ip nat  inside source  list <ACL Name>  interface <Intf>  overload

For example, to configure the traffic which matches the access-list INSIDE-NET to be translated using Dynamic PAT to share the IP address of Ethernet0/0, you would use the following syntax:

ip nat  inside source  list INSIDE-NET  interface Eth0/0  overload

When defining the post-translation address as an Interface IP address, configuring an IP NAT Pool would not be required.

 

Dynamic NAT

A Dynamic NAT is a translation in which only the IP addresses are being modified, and the mapping between pre-translation and post-translation IP addresses is dynamically determined by the Router.

Said another way, a Dynamic NAT allows multiple internal hosts with Private IP addresses to temporarily own a dedicated Public IP address so long as they have an active session.

It should be stated that traditionally when multiple internal hosts need to share IP addresses, a Dynamic PAT is used (despite often being mistakenly called Dynamic NAT). True Dynamic NAT is rarely used in the industry.

This is the illustration of the Dynamic NAT from the NAT article series:

Cisco NAT Configuration - Dynamic PAT on IOS Router Example

To configure Dynamic NAT on a Cisco IOS router to match the translation depicted above, first designate the Inside and Outside interfaces, then apply the following commands:

ip access-list standard INSIDE-NET
 permit 10.7.7.0 0.0.0.255

ip nat pool SHARED-IPs 54.5.4.1 54.5.4.3 prefix-length 24

ip nat inside source list INSIDE-NET pool SHARED-IPs

There are three parts to the configuration, and they are nearly identical to the configuration of a Dynamic PAT – with one key difference.

The first two parts of the configuration are identical to a Dynamic PAT:  configure an access-list to define the pre-translation addresses and configure an IP NAT Pool to define the post-translation addresses.

The third part, which ties the two prior parts together, is nearly identical to the ip nat statement in the Dynamic PAT configuration, the only difference being the exclusion of the overload keyword.

Without the overload keyword, the Router will only translate the source IP address of internal hosts to an available address in the NAT Pool. Since the Port is not being translated, there can only be one active translation for each IP address. Consequently, if you have more internal hosts than you have available IP addresses in your NAT Pool, traffic from some hosts will be dropped until IP addresses become available.

With the overload keyword, the Router will translate the source IP and Port as necessary to ensure every internal host will always have an external address they can use when speaking through the NAT router. Each IP address in the NAT Pool can allow approximately 65,000 connections from any number of internal hosts.

 

Summary – Cisco NAT Configuration

To conclude this article, below is a summary of all the NAT syntax commands we discussed above:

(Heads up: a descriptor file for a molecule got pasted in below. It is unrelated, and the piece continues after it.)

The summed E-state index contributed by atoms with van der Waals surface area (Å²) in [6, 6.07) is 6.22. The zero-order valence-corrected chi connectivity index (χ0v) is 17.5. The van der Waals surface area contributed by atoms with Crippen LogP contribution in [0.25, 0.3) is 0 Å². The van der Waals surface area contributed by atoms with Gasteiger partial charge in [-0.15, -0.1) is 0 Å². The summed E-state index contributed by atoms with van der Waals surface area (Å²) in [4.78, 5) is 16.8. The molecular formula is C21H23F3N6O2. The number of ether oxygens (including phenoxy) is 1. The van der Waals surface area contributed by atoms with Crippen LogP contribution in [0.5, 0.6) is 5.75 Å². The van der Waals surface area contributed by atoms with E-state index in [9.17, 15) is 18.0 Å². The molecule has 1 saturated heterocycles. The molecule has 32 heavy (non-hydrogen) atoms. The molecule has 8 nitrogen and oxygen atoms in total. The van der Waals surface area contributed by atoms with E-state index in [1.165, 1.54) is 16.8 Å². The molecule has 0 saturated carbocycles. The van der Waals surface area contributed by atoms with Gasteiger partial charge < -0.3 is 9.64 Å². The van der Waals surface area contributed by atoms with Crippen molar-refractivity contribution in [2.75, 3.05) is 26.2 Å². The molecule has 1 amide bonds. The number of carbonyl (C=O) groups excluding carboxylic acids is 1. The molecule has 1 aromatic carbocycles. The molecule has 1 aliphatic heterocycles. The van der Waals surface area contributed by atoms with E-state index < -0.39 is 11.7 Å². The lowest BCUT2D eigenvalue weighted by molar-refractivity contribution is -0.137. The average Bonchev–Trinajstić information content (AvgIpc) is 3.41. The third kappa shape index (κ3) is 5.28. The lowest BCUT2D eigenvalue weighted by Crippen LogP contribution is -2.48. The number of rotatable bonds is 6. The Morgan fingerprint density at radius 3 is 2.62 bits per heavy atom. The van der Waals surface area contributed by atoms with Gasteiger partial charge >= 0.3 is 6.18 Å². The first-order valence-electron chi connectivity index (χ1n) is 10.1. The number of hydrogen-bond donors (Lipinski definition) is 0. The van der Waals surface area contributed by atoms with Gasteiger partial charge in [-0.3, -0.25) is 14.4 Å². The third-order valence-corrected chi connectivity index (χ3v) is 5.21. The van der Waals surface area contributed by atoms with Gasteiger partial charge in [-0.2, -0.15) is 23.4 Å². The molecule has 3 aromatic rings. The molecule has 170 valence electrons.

Designating Inside and Outside Interfaces
interface fa0/0
  ip nat outside

interface fa0/1
  ip nat inside

interface fa0/2
  ip nat inside

Static NAT
ip nat  inside source  static  <Inside Local IP>  <Inside Global IP>

Static PAT
ip nat  inside source  static  <protocol>  <Inside Local IP:Port>  <Inside Global IP:Port>  extendable

Dynamic PAT
(NAT Pool)
ip access-list  standard  <ACL Name>
  permit  <Network ID>  <Wildcard Mask>

ip nat pool  <Pool Name>  <Start IP> <End IP>  prefix-length <CIDR>

ip nat  inside source  list <ACL Name>  pool <NAT Pool>  overload

Dynamic PAT
(Interface IP)
ip access-list  standard  <ACL Name>
  permit  <Network ID>  <Wildcard Mask>

ip nat  inside source  list <ACL Name>  interface <Intf>  overload

Dynamic NAT
ip access-list  standard  <ACL Name>
  permit  <Network ID>  <Wildcard Mask>

ip nat pool  <Pool Name>  <Start IP> <End IP>  netmask <Subnet Mask>

ip nat  inside source  list <ACL Name>  pool <NAT Pool>

 

The main goal of this article was to explore the Cisco NAT configuration syntax on an IOS Router. This article answers the question “How to configure NAT?“, while the NAT article series answers the questions “What is NAT?” and “How does NAT work?” The combination of the series and this configuration guide should give you everything you need to know to configure NAT on a Cisco IOS Router.

 

  • 8
    Shares

Comments

  1. A wonderful explanation, thanks for sharing your time with us, maybe a great idea would be to add NAT in CISCO Firewalls

    • Hi Carlos, glad you enjoyed it! I actually just finished an article on NAT for ASAs. I’m in my final proofreading phase. That will be uploaded by the end of the month. Stay tuned =)

  2. Pradeep Kumar Sahoo says:

    “ip nat inside source list pool overload” is not the example of dynamic nat instead it would be dynamic pat. May be a typo

  3. Samuel Forster says:

    Did you have the link to your NAT article on ASA?

Speak Your Mind

*